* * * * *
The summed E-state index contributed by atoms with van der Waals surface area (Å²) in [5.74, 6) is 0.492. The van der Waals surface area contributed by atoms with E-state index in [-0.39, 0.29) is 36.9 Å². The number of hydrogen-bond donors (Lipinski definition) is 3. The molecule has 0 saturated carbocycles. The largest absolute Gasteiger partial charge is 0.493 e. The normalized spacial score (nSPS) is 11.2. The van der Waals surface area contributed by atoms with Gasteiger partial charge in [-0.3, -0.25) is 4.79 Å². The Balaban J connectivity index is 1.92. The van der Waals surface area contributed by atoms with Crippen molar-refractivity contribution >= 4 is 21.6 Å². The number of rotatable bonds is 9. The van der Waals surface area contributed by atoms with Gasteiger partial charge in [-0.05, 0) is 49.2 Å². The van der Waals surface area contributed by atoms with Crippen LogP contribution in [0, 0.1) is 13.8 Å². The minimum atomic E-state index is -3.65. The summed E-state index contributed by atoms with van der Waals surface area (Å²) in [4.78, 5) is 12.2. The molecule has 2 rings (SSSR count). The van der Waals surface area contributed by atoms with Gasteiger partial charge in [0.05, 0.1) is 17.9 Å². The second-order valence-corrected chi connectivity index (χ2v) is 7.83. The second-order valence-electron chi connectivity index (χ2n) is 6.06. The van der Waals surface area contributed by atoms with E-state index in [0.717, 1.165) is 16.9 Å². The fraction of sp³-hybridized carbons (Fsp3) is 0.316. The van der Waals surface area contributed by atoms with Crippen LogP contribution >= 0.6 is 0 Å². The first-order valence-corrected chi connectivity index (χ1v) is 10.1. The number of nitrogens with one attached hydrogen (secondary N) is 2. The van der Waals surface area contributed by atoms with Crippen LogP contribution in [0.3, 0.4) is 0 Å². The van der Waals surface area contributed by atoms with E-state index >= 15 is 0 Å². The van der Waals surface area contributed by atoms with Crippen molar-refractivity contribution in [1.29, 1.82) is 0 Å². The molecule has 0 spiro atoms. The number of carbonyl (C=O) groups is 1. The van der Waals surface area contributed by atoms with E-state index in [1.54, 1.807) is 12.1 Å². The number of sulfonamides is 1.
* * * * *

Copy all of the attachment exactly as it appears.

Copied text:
The summed E-state index contributed by atoms with van der Waals surface area (Å²) in [5.74, 6) is 0.492. The van der Waals surface area contributed by atoms with E-state index in [-0.39, 0.29) is 36.9 Å². The number of hydrogen-bond donors (Lipinski definition) is 3. The molecule has 0 saturated carbocycles. The largest absolute Gasteiger partial charge is 0.493 e. The normalized spacial score (nSPS) is 11.2. The van der Waals surface area contributed by atoms with Gasteiger partial charge in [-0.3, -0.25) is 4.79 Å². The Balaban J connectivity index is 1.92. The van der Waals surface area contributed by atoms with Crippen molar-refractivity contribution >= 4 is 21.6 Å². The number of rotatable bonds is 9. The van der Waals surface area contributed by atoms with Gasteiger partial charge in [-0.05, 0) is 49.2 Å². The van der Waals surface area contributed by atoms with Crippen LogP contribution in [0, 0.1) is 13.8 Å². The minimum atomic E-state index is -3.65. The summed E-state index contributed by atoms with van der Waals surface area (Å²) in [4.78, 5) is 12.2. The molecule has 2 rings (SSSR count). The van der Waals surface area contributed by atoms with Gasteiger partial charge in [0.05, 0.1) is 17.9 Å². The second-order valence-corrected chi connectivity index (χ2v) is 7.83. The second-order valence-electron chi connectivity index (χ2n) is 6.06. The van der Waals surface area contributed by atoms with E-state index in [0.717, 1.165) is 16.9 Å². The fraction of sp³-hybridized carbons (Fsp3) is 0.316. The van der Waals surface area contributed by atoms with Crippen LogP contribution >= 0.6 is 0 Å². The first-order valence-corrected chi connectivity index (χ1v) is 10.1. The number of nitrogens with one attached hydrogen (secondary N) is 2. The van der Waals surface area contributed by atoms with Crippen LogP contribution in [0.3, 0.4) is 0 Å². The van der Waals surface area contributed by atoms with E-state index >= 15 is 0 Å². The van der Waals surface area contributed by atoms with Crippen molar-refractivity contribution in [1.29, 1.82) is 0 Å². The molecule has 0 spiro atoms. The number of carbonyl (C=O) groups is 1. The van der Waals surface area contributed by atoms with E-state index in [1.54, 1.807) is 12.1 Å². The number of sulfonamides is 1.